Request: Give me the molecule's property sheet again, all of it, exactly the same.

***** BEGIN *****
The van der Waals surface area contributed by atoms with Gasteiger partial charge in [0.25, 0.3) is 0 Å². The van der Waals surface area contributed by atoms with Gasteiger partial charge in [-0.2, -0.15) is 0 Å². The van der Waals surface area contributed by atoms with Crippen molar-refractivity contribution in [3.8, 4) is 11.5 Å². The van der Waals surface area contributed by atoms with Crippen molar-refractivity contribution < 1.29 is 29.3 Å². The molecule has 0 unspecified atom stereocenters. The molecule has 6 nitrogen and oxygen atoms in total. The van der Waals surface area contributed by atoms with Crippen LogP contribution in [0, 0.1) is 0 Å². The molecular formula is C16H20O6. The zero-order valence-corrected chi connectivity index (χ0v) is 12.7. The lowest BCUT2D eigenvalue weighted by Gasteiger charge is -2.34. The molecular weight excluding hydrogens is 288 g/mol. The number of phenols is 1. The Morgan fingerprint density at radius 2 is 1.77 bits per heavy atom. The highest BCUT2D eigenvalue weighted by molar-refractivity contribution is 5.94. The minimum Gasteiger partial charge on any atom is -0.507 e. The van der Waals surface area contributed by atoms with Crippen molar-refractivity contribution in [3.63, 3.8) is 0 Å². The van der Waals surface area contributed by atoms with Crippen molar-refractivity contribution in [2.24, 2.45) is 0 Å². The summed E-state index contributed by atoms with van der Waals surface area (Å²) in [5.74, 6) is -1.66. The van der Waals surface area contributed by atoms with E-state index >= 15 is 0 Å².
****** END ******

The van der Waals surface area contributed by atoms with Gasteiger partial charge in [0.25, 0.3) is 0 Å². The van der Waals surface area contributed by atoms with Gasteiger partial charge in [-0.2, -0.15) is 0 Å². The van der Waals surface area contributed by atoms with Crippen molar-refractivity contribution in [3.8, 4) is 11.5 Å². The van der Waals surface area contributed by atoms with Crippen molar-refractivity contribution < 1.29 is 29.3 Å². The molecule has 0 unspecified atom stereocenters. The molecule has 6 nitrogen and oxygen atoms in total. The van der Waals surface area contributed by atoms with Crippen LogP contribution in [0, 0.1) is 0 Å². The molecular formula is C16H20O6. The zero-order valence-corrected chi connectivity index (χ0v) is 12.7. The lowest BCUT2D eigenvalue weighted by Gasteiger charge is -2.34. The molecular weight excluding hydrogens is 288 g/mol. The number of phenols is 1. The Morgan fingerprint density at radius 2 is 1.77 bits per heavy atom. The highest BCUT2D eigenvalue weighted by molar-refractivity contribution is 5.94. The minimum Gasteiger partial charge on any atom is -0.507 e. The van der Waals surface area contributed by atoms with Crippen molar-refractivity contribution in [3.63, 3.8) is 0 Å². The van der Waals surface area contributed by atoms with Crippen molar-refractivity contribution in [2.24, 2.45) is 0 Å². The summed E-state index contributed by atoms with van der Waals surface area (Å²) in [5.74, 6) is -1.66. The van der Waals surface area contributed by atoms with E-state index >= 15 is 0 Å².